We only visited these beautiful states for a day, but we were lucky enough to experience it at the start of their fall colors.
Where We Stayed
From New York, we entered Vermont on the Northern side, at suppertime. We drove to Rutland and found the Wal-Mart to call home for the night. We did our grocery shopping, parked next to two other RV’s and got cozy in our trailer. The Wal-Mart parking lot is shared with the local Amtrak train parking lot. We weren’t sure how late the trains ran, and considering the parking lot was empty; we assumed it might be done for the evening. We were wrong. It was Friday night, and many people pulled into the parking lot to catch late trains. We were listening to the sound of the train horn, engine, and peoples conversations till about 1:00 AM. I was wiped out from such a long day, that I slept through most of it, but Steve out of desperation put on his noise canceling headphones and managed to salvage a night’s sleep.
What We Did
After our Wal-Mart adventurous night, we left the next morning with two sights in mind before heading to Maine. First stop was Marsh-Billings-Rockefeller National Historic Park, located in Woodstock, Vermont. This historic has several hiking trails, a farm, and the mansion of the Billings family – containing an extensive art collection, including the famous “Cathedral Rock, Yosemite” by Albert Bierstadt.
How did this park come to be? After the American Revolution, settlers came to Vermont, and by the mid 1800’s most of Vermont’s forests had been cut down. George Marsh and his family lived on the farm in Woodstock, and was a member of the US Congress. He pushed ideals for conservation. He also was an American diplomat who traveled the Mediterranean and saw first hand how the actions of humans has “brought the earth to a desolation almost as complete as that of the moon”. He wrote the book, Man and Nature, in 1864. In 1869, the Billings family bought the farm, and continued the efforts in conversation. Frederick Billings developed one of the nation’s first programs of scientific forest management. After Frederick’s death, three generations of significant women continued his vision, including his Granddaughter Mary French. Mary French married Lawrence Rockefeller. The Rockefeller family was wealthy, and loved contributing money to our national parks, they had contributed money to enhance over 20 national parks. Mary & Lawrence contributed the money to establish Vermont’s first (and only) national historic park.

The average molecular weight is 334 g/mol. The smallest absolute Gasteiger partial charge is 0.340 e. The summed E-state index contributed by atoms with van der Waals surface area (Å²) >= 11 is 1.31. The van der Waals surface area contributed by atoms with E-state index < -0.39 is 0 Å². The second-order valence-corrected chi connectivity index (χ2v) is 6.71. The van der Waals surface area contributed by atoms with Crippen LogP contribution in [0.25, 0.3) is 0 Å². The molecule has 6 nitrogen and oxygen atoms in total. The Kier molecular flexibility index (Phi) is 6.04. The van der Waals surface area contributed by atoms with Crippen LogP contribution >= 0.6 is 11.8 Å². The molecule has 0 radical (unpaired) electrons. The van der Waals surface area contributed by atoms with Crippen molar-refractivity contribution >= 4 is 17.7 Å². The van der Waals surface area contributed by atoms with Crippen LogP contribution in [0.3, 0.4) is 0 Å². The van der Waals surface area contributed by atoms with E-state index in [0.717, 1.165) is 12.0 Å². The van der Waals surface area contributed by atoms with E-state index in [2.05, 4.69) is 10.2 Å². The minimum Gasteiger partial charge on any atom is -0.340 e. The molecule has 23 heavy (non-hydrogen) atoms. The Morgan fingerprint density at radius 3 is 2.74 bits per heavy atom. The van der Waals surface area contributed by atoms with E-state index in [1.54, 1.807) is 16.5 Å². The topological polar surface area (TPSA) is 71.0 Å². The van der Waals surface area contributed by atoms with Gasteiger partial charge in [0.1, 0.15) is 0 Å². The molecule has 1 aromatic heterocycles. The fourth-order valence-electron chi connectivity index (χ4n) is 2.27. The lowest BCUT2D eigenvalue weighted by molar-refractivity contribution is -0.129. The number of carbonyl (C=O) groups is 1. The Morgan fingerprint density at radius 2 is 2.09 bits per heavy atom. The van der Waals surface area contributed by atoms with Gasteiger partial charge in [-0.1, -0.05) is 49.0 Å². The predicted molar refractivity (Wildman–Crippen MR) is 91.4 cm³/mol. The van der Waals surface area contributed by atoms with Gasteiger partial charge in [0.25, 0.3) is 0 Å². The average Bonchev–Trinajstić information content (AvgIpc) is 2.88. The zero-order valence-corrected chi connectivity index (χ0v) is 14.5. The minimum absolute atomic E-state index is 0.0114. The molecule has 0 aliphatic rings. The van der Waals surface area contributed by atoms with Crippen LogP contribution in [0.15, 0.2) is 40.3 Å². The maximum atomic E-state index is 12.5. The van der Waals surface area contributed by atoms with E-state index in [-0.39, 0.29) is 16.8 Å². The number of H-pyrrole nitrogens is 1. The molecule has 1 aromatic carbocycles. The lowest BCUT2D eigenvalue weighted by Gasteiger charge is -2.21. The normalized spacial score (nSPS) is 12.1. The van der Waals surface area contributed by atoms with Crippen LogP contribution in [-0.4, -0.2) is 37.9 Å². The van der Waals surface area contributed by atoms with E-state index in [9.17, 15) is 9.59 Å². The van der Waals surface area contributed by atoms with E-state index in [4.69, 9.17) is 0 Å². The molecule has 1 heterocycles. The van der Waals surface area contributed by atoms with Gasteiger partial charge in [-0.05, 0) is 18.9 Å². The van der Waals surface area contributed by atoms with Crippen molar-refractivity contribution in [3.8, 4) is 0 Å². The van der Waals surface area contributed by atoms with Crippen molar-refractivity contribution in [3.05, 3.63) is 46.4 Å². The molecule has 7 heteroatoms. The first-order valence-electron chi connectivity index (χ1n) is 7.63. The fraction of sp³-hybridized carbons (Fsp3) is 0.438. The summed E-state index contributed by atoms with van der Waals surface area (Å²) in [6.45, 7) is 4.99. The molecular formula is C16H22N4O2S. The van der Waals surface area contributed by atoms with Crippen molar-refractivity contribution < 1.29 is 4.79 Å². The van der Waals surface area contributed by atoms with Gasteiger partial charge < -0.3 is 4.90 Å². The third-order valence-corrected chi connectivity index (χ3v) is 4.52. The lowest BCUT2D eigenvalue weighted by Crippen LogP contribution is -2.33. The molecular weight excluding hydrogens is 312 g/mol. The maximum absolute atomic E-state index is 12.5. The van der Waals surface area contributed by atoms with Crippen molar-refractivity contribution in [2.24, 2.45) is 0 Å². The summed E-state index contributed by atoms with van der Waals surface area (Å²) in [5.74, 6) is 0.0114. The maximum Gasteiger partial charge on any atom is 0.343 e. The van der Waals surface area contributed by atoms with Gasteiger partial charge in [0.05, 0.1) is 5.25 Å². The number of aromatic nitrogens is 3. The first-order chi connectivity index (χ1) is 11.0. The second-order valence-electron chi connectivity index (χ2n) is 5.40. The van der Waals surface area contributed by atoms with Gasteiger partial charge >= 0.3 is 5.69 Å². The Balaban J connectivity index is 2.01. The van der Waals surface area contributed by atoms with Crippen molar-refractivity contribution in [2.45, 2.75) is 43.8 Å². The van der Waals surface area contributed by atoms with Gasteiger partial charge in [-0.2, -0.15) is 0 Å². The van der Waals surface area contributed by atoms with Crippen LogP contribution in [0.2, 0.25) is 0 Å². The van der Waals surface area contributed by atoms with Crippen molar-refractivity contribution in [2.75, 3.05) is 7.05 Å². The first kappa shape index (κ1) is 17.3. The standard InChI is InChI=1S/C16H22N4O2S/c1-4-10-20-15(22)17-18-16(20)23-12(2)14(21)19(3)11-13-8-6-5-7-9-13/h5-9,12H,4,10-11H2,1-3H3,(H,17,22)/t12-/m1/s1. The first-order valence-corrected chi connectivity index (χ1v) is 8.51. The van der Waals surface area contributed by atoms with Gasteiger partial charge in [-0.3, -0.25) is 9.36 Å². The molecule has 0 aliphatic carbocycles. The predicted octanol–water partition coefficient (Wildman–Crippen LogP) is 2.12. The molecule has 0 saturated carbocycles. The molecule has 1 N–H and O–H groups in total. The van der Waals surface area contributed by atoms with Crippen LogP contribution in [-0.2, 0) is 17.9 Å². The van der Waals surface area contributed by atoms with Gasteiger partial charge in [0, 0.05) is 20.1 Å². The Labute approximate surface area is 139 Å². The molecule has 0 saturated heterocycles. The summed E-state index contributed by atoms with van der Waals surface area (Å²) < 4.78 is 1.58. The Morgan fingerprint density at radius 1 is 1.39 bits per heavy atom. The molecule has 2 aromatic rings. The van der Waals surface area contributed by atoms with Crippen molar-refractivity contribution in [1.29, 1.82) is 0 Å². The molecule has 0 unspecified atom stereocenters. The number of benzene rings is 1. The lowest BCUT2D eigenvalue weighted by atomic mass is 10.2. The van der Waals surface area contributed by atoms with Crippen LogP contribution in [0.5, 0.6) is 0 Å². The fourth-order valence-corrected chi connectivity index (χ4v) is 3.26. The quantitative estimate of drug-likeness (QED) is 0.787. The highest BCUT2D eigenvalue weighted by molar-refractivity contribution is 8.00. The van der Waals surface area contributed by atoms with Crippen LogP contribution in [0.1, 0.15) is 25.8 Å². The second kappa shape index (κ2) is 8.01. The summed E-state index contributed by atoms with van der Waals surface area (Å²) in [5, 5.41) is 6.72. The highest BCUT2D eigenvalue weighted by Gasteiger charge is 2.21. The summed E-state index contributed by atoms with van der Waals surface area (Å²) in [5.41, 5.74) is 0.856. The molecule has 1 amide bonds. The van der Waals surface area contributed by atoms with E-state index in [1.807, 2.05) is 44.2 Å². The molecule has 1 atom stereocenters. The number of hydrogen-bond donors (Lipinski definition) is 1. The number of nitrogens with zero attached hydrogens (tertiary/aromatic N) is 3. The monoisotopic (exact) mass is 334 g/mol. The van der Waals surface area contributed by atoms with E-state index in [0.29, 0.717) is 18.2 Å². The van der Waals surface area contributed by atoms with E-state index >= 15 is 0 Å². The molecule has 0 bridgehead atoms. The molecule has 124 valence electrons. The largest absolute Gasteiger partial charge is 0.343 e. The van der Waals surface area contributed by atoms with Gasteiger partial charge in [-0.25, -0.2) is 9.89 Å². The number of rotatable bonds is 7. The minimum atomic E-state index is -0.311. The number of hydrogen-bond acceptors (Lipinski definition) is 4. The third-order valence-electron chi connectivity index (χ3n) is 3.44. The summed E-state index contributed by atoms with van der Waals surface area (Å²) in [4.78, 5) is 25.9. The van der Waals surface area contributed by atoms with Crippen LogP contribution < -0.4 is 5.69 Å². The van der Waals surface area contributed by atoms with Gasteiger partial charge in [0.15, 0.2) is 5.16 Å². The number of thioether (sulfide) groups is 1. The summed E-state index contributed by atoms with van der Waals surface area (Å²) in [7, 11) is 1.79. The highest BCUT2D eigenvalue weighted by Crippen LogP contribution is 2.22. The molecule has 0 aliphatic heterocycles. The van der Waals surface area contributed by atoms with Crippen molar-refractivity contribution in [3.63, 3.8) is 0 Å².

Steve, Sparky and I enjoyed walking around the farm and the carriage trails. I enjoyed also saying hi to the cows! Sparky didn’t care for the cows. During our visit there, they were doing their annual Forest Days Festival. The Ranger warned us that they would be having logging demonstrations as well as horse drawn carriages, so there would be chainsaws and horses everywhere. Knowing Sparky would not be to into this, we made our stop here brief.
After our trip to Marsh-Billings-Rockefeller, we started our 30-minute drive to our second destination, Saint-Gaudens National Historic Site, in New Hampshire. Our travels there ended up being close to an hour. We made a few stops to enjoy the scenery, and the colors of fall. Also, the roads in Vermont are small, and often only one car can go at a time. Also, there are a lot of covered bridges. We made it through one covered bridge with less than a foot to clear. Our second bridge, in New Hampshire, we weren’t as lucky. There were no signs indicating a low clearance bridge until we were less than 50 feet from the bridge. We ended up having to back out of a small road, with me directing traffic. We were debating if our second stop was worth it, and to be honest, I didn’t really think it would be a great stop, so I was okay with forging ahead to Maine. Steve found a slightly longer alternative route to the site, and within 20 minutes we found the parking lot to Saint-Gaudens. I wasn’t sure if I would care for this site, but I am so glad we went.
Augustus Saint-Gaudens was born in 1848 in Dublin, Ireland. His family emigrated to NYC when he was 6 months old. His interest in art led him to Paris at 19 to study classical art and architecture. His first commission was in 1876 for Civil War Adm. David Glasgow Farragut, unveiled in New York in 1881 – it was a success. His fame and popularity grew as he was given more commissions. His most famous public monuments include the Sherman Monument in New York’s Central Park and “Standing Lincoln” in Chicago. He forged the integration of architecture, landscaping design, and monumental sculpture.
His home is everything you imagine a brilliant artists’ would be – breathtaking, inspiring, and romantic. Now his home serves as a memorial to his work, and is decorated everywhere in magnificent masterpieces. Steve and I strolled through the gardens, the atriums, the burial grounds, and the studio. On the day we were there, they also had exhibits from local artists in tents, which we also enjoyed viewing. We stayed about 75 minutes, and we could’ve stayed longer. We missed the morning tour of the home, Aspet, and because of the lawn exhibits, they didn’t have another one planned for the day. Regardless, we still feel like we got a feel for the man and artist Saint-Gaudens was. I am happy we didn’t end up skipping it.
What Would We Do Next Time
Next time we are in Vermont or New Hampshire for a longer time, we would enjoy some local apple picking (which people said was a must). I would also try to enjoy some local hiking.
On to Bar Harbor, Maine and Acadia National Park.